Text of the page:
A guide to repairing "jumpy" mouse problems in Amigas
The first thing to do is to try a known working mouse, but if problems persist, it's time to look further.
If there is no mouse/joystick operation, check there is 5V present at pins 7 of both mouse and joystick connectors while the computer is powered on. If there
is no 5V supply present, check the supply fusing is intact. In most Amiga models this supply is via a low value resistor, usually 4.7 Ohms, or a non-resettable
fuse link which may need to be replaced. In the A4000D the supply is via the +5V_USER polyswitch fuse F175 (behind the A4000D parallel port) and FB975 which
should also be checked for an open circuit condition.
Jumpy/erratic mouse pointer can be a common problem in the A4000D, particularly following severe motherboard corrosion from leaking real time clock batteries.
Please refer to the other articles for replacing the RTC battery and repairing the RTC circuit.
Corrosion from the battery can also affect U975, which is a 74HCT166 serial shift register used for clocking data in from the joystick and mouse ports. For more information on this device, see
Click on the above image for a detailed view of the schematic section.
The solution is often to replace U975. If the device has been visibly corroded by a leaking real time clock battery, then
both U975 and U976 should be replaced at the same time as both could develop future issues as a result of the corrosion. They're also both the same type of part.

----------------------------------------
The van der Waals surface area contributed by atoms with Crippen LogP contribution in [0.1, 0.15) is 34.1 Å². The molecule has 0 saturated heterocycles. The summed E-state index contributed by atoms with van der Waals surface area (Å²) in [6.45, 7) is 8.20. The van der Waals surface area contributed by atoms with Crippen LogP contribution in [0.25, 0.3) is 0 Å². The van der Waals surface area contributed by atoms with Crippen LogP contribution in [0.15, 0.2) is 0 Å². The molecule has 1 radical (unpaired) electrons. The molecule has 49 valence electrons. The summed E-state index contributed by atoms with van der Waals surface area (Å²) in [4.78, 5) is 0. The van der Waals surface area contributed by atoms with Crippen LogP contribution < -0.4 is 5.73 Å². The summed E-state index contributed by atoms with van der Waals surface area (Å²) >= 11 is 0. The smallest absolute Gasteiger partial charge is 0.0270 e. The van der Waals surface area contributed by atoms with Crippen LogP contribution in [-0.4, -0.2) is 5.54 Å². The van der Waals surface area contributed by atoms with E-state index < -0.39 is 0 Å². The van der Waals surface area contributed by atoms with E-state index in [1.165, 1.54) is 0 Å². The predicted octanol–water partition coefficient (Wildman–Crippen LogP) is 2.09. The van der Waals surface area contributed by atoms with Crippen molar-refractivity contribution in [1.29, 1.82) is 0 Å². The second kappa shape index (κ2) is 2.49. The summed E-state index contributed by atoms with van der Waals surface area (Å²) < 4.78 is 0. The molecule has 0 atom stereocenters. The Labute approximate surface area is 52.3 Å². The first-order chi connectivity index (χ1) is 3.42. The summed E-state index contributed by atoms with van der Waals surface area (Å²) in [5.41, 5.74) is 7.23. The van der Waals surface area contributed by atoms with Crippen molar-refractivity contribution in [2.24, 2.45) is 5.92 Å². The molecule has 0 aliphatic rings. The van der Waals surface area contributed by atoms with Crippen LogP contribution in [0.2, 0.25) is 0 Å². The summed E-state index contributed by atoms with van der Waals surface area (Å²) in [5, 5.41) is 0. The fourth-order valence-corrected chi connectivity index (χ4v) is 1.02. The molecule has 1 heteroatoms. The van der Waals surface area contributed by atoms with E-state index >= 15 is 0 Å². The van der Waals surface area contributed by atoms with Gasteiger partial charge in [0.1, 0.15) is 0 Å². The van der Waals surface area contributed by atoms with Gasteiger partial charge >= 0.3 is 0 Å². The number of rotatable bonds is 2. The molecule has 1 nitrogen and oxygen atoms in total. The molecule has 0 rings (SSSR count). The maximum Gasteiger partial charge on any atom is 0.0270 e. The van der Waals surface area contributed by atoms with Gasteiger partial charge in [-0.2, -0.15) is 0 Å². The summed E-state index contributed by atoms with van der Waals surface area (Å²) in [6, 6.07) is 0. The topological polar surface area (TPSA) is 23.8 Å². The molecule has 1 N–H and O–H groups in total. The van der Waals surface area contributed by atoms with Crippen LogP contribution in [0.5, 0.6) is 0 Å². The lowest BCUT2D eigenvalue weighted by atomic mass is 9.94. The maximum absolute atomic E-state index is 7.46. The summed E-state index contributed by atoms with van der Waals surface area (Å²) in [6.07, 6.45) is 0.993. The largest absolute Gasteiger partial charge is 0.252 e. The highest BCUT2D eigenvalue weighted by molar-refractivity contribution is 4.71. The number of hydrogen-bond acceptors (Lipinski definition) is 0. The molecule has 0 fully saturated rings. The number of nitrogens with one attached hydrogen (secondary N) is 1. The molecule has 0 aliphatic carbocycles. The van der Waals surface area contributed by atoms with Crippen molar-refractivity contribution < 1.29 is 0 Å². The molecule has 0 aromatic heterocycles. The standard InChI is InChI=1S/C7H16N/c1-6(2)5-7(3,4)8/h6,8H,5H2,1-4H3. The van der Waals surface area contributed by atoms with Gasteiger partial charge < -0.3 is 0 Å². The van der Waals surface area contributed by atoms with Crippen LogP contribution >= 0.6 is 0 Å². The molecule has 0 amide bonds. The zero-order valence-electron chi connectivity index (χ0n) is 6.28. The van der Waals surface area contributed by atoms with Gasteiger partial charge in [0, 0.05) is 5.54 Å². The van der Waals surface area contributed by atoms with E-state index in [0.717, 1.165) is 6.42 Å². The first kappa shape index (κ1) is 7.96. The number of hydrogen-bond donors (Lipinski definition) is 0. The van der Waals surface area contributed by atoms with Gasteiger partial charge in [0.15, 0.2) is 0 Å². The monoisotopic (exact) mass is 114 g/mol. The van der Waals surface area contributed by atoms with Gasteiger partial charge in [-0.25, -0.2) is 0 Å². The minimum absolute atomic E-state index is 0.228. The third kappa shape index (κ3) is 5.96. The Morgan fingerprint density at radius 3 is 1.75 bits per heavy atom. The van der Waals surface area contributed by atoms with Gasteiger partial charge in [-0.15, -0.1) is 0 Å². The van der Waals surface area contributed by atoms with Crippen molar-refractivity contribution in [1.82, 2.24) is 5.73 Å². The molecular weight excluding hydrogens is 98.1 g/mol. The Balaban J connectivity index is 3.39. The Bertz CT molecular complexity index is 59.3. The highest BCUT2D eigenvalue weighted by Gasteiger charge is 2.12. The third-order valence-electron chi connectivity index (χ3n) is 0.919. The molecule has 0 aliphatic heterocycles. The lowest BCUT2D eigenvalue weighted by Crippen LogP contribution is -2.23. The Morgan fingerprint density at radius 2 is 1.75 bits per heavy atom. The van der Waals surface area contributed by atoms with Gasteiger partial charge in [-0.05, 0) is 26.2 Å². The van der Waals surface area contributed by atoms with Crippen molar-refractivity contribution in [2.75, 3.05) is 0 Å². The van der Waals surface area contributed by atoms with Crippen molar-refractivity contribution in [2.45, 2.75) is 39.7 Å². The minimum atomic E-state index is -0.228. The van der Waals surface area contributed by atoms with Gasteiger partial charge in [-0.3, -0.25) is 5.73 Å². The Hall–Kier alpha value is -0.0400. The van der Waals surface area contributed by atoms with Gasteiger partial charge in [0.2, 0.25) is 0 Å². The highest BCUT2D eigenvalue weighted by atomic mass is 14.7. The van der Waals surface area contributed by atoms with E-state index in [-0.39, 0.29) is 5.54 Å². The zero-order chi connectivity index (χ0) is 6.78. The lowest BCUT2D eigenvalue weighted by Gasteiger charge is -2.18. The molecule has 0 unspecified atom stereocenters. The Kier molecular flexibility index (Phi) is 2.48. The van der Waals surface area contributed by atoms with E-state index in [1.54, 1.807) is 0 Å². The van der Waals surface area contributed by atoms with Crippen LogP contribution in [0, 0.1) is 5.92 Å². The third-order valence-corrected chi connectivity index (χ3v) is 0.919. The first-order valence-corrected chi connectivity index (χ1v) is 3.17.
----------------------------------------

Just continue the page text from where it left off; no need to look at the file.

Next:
Refer to the guide on replacing SOIC devices to see how to correctly remove and replace an SOIC (such as U975) using surface mount soldering techniques.
Note: With A4000s which do not have AGA screenmodes available after Setpatch is run, this is often caused by corrosion damage to U976.
Bits 0 and 1 (pins 2 and 3) are tied to ground, the system polls this shift register during boot and these bits tell the software that the hardware supports AGA screenmodes. If U976
cannot be correctly read, the A4000 will only have ECS screenmodes available after booting. Replacing U976 and repairing corrosion damage around it commonly fixes this "no AGA modes" issue.
Replacement 74HCT166 serial shift registers can be obtained from:
element14 (formerly Farnell), part number 163-1653
Or by emailing me with a request, as I keep a small stock. Component availability listed here.
Other problems can be related to the surface mount EMC filters (ER976 - ER982), which are inductors and therefore appear as a DC short circuit, can crack causing an open circuit or intermittent connections with one or more
mouse signal lines. This often causes no mouse/joystick movement in one direction.
The circuit can be checked using an ohm meter to check electrical continuity from the mouse port pins, through to the device which the signals run to (E.G. U975 in the A4000D).
Refer to the full A4000D schematic part 1 and part 2 for connector pinouts, etc.
Different Amiga models use different techniques for the physical input of mouse and joystick signals, but most use some form of shift register or data switch/multiplexer.
Note that the left mouse button (fire) signal on pin 6 of the D-range connectors is handled by one of the CIAs (U350 in the A4000D), while the right mouse button (fire 2 or paddle Y) on pin 9 is a
0-5V analogue input, handled directly by Paula (U400 in A4000D).
The 3rd mouse button input (paddle X) on pin 5 is another 0-5V analogue input, handled directly by Paula (U400 in A4000D).
Full pinout of the Amiga mouse/joystick port here.
Refer to the schematics section for detailed information on your model.